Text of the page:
Circling round the summit area by the wall another ladderstile was reached. Once over this and after passing another trig point like cairn erected by the National Trust, it was just a short walk to the actual summit - a collection of rocks poking out of the grass. It was extremely windy and it nearly blew Uncle Bob and Dad off their feet. Nevertheless we were undaunted and determined to have our picture taken as usual, so Dad wedged us below a rock out of the wind. While doing this, had Uncle Bob not anchored Dad's rucksack with his walking pole, it would probably have blown away. Thank you Uncle Bob!

Nearby are two rocks with cup carvings that were made by Neolithic and Early Bronze Age people over 3500 years ago. Stan Beckinsall is the renowned expert on Prehistoric Rock Art, and in fact Dad was fortunate enough to meet him some years ago. Much more information about this subject and in particular such examples in Northumberland, can be found at

It was time to get off the top and out of the worst of the wind, and it had been planned initially to continue along the summit, but a waymarked descent route had been passed as we approached, and it seemed sensible to follow this. We were all very glad we did, as this side and the end we had first intended to head for, is defended by steep crags that we could not have got down.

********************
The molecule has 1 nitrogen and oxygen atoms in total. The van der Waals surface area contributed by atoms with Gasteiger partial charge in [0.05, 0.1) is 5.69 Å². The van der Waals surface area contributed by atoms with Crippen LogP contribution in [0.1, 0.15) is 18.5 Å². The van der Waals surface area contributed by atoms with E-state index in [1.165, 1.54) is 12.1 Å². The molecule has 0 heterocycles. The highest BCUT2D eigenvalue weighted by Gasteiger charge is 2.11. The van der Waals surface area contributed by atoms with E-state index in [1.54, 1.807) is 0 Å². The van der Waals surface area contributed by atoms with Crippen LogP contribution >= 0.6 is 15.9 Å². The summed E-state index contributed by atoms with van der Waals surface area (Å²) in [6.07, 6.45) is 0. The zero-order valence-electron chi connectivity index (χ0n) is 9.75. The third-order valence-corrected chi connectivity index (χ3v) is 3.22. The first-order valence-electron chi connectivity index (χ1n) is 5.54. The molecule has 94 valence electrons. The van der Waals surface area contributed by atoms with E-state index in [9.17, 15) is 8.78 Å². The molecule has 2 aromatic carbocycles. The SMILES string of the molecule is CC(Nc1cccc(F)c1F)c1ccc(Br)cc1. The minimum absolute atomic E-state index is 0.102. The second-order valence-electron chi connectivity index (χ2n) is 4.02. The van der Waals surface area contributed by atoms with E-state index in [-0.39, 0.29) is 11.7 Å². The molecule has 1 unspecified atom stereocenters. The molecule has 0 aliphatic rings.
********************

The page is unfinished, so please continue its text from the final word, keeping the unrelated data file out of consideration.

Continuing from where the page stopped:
It was a steep descent but fairly short, after which we then walked left, and climbed a fence, to gain the path we wanted that skirted Huckermire Moss. This led down to the bridleway, that we followed to the group of buildings at Cubeck. Then we crossed pastures above Worton Scar, and entered woods, by a gated gap stile.

The path led through the woods above Worton Scar and Brough Scar. Stiles led us out of the woods where there were good views of Bainbridge, as we descended over the pastures to reach the main A684 road through the dale.

The road descends steeply to the village and just on the right was a seat where we all sat to eat our sandwiches. Of our group, Allen finished his first, so then sat waving to the people in the passing cars. It was just then a short walk down the road and over the bridge into the village and Uncle Bob's car. Dad paused near the bridge to take this dramatic shot of the falls on the River Bain.

Well, that was the walk over and despite the strong winds, it had been excellent. Of course that was not the end of things as there was the small matter of tea and cake! As it is the depths of winter the Corn Mill Tea Shop in the village was shut, so plan B was to go to the Wensleydale Creamery. Uncle Bob had to be home early as there was a family party so time was of an essence. Dad suggested that it would therefore be best for Uncle Bob to drive there first and then go to Thornton Rust and Dad's car. This worked out fine and they enjoyed a warming pot of tea and cheese scone - well it is a cheese factory after all. Before leaving Uncle Bob bought some cheese and cake in the shop.

Then it was to Thornton Rust. Dad and Uncle Bob got their boots off etc, while we settled ourselves in Dad's car. We called out our goodbyes to Uncle Bob, and he and Dad went their separate ways.